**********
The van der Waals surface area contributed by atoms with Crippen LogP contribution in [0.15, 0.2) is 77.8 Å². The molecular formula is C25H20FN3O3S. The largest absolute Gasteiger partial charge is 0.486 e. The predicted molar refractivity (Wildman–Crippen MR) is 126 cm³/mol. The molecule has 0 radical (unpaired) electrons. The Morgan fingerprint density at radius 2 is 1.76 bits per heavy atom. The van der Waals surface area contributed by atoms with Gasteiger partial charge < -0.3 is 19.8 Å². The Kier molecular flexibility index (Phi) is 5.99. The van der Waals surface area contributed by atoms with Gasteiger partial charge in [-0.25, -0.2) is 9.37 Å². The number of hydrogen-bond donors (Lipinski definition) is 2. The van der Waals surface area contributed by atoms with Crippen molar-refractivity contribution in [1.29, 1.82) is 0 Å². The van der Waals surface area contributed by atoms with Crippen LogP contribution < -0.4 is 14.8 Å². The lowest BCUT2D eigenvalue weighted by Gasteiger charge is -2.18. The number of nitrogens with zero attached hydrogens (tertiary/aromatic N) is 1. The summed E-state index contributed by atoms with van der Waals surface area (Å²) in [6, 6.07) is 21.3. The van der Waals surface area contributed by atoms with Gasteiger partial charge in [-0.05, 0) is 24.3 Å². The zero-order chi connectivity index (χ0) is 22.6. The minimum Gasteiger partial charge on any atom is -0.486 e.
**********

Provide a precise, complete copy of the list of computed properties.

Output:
The van der Waals surface area contributed by atoms with Crippen LogP contribution in [0.15, 0.2) is 77.8 Å². The molecular formula is C25H20FN3O3S. The largest absolute Gasteiger partial charge is 0.486 e. The predicted molar refractivity (Wildman–Crippen MR) is 126 cm³/mol. The molecule has 0 radical (unpaired) electrons. The Morgan fingerprint density at radius 2 is 1.76 bits per heavy atom. The van der Waals surface area contributed by atoms with Gasteiger partial charge < -0.3 is 19.8 Å². The Kier molecular flexibility index (Phi) is 5.99. The van der Waals surface area contributed by atoms with Gasteiger partial charge in [-0.25, -0.2) is 9.37 Å². The number of hydrogen-bond donors (Lipinski definition) is 2. The van der Waals surface area contributed by atoms with Crippen molar-refractivity contribution in [1.29, 1.82) is 0 Å². The van der Waals surface area contributed by atoms with Crippen LogP contribution < -0.4 is 14.8 Å². The lowest BCUT2D eigenvalue weighted by Gasteiger charge is -2.18. The number of nitrogens with zero attached hydrogens (tertiary/aromatic N) is 1. The summed E-state index contributed by atoms with van der Waals surface area (Å²) in [6, 6.07) is 21.3. The van der Waals surface area contributed by atoms with Gasteiger partial charge in [-0.05, 0) is 24.3 Å². The zero-order chi connectivity index (χ0) is 22.6. The minimum Gasteiger partial charge on any atom is -0.486 e.